Confident of Salvation

Man at Sunrise

The Scriptures teach that the Lord will return to judge the world (Matthew 25:31-32; Acts 17:31; 2 Corinthians 5:10). We will be judged based upon His word (John 12:48) and He will determine our eternal fate. We will either be welcomed into “eternal life” or sentenced to “eternal punishment” (Matthew 25:46).

Knowing this, is it possible for us to have confidence in our eternal salvation? Must we live our lives without knowing whether our final home will be in heaven or in hell? Notice what the apostle John wrote:

Now, little children, abide in Him, so that when He appears, we may have confidence and not shrink away from Him in shame at His coming. If you know that He is righteous, you know that everyone also who practices righteousness is born of Him” (1 John 2:28-29).

John described a confidence that we can have as we anticipate the Lord’s return. He did not describe the Christian as one who is wishing for salvation but not knowing whether he will be saved. Yet how are we able to have such confidence, especially when we can recognize how much we have yet to grow in our walk with the Lord? Let us consider a few points that will help us answer this question.

Difference Between Confidence and Overconfidence

There is nothing wrong with confidence, provided it has the right foundation. The wise man said, “In the fear of the Lord there is strong confidence” (Proverbs 14:26). However, he also said, “Pride goes before destruction, and a haughty spirit before stumbling” (Proverbs 16:18).

We are not to think that we cannot fall. After citing the example of the Israelites who rebelled against God, Paul warned, “Therefore let him who thinks he stands take heed that he does not fall” (1 Corinthians 10:12). Even Paul said he had to “discipline [his] body and make it [his] slave, so that…[he] will not be disqualified” (1 Corinthians 9:27). A child of God can fall away, so we should not be overconfident in this regard.

We are also not to ignore our past failings as if they never happened. We will discuss this point in a moment, but we should remember what John wrote: “If we say that we have not sinned, we make Him a liar and His word is not in us” (1 John 1:10). Therefore, we should not be overconfident and think that we have done nothing worthy of condemnation. As Paul explained to the saints in Rome, we have all sinned and are worthy of death (Romans 3:23; 6:23).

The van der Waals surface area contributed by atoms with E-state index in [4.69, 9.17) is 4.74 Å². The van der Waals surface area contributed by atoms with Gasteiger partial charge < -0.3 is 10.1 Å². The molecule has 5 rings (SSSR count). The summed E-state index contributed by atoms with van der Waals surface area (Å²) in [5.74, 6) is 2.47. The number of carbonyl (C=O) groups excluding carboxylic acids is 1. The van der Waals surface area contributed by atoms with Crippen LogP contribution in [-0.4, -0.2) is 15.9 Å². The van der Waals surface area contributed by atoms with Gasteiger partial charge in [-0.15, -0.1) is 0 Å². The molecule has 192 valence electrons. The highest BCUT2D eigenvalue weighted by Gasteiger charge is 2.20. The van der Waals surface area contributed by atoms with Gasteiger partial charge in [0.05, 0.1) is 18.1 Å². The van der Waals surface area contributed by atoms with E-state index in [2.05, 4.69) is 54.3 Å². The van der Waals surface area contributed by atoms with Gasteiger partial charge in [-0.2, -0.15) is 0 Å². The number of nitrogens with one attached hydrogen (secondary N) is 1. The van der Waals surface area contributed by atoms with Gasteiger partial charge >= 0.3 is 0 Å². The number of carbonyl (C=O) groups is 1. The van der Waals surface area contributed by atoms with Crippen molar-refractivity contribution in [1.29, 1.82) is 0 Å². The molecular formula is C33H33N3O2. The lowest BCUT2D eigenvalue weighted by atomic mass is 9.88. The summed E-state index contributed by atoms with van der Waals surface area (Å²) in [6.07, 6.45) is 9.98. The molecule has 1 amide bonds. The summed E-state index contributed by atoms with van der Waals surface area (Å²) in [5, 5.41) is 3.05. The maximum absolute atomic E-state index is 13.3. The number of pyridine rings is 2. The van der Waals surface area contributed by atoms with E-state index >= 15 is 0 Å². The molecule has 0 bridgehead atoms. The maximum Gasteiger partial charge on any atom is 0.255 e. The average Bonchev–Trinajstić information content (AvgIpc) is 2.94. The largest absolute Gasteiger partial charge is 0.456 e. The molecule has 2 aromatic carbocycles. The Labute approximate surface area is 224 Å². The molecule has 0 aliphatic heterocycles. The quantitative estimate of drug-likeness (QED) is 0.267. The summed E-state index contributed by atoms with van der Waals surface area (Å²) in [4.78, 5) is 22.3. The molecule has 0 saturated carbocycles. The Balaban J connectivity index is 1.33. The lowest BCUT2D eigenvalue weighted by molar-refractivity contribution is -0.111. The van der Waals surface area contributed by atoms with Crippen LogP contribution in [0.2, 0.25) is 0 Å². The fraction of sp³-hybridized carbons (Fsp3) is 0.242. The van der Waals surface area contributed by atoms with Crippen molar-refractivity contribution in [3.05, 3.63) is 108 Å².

Despite the points above about not being overconfident, the apostle John still explained how we can “have confidence” as we anticipate the return of Christ. If we know that we can fall and that we have fallen in the past, how can we have the confidence about which John wrote?

Confidence in God’s Promise

First of all, this confidence has God as the foundation. John explained that we can have confidence because we “know that He is righteous” (1 John 2:29). The Hebrew writer explained that we have “hope” that is “an anchor of the soul” because “it is impossible for God to lie” (Hebrews 6:18-19). The examples recorded in the Bible of God fulfilling His promises to His people have been preserved for us “so that through perseverance and the encouragement of the Scriptures we might have hope” (Romans 15:4). Paul was confident that the Lord would “bring [him] safely to His heavenly kingdom” (2 Timothy 4:18). We can have this same assurance.

Confidence as We Practice Righteousness

In the Sermon on the Mount, Jesus explained, “Not everyone who says to Me, ‘Lord, Lord,’ will enter the kingdom of heaven, but he who does the will of My Father who is in heaven will enter” (Matthew 7:21). Therefore, God bringing us “safely to His heavenly kingdom” (2 Timothy 4:18) is conditioned upon us obeying Him. We must do His will to be welcomed into heaven. This was the reason why John spoke of having confidence, because “everyone also who practices righteousness is born of Him” (1 John 2:29). Later in this epistle, the apostle wrote, “By this we know that we love the children of God, when we love God and observe His commandments. For this is the love of God, that we keep His commandments; and His commandments are not burdensome” (1 John 5:2-3). We can have the confidence of knowing we are God’s children and, therefore, are heirs of the promise (Galatians 3:26-29) as we practice righteousness.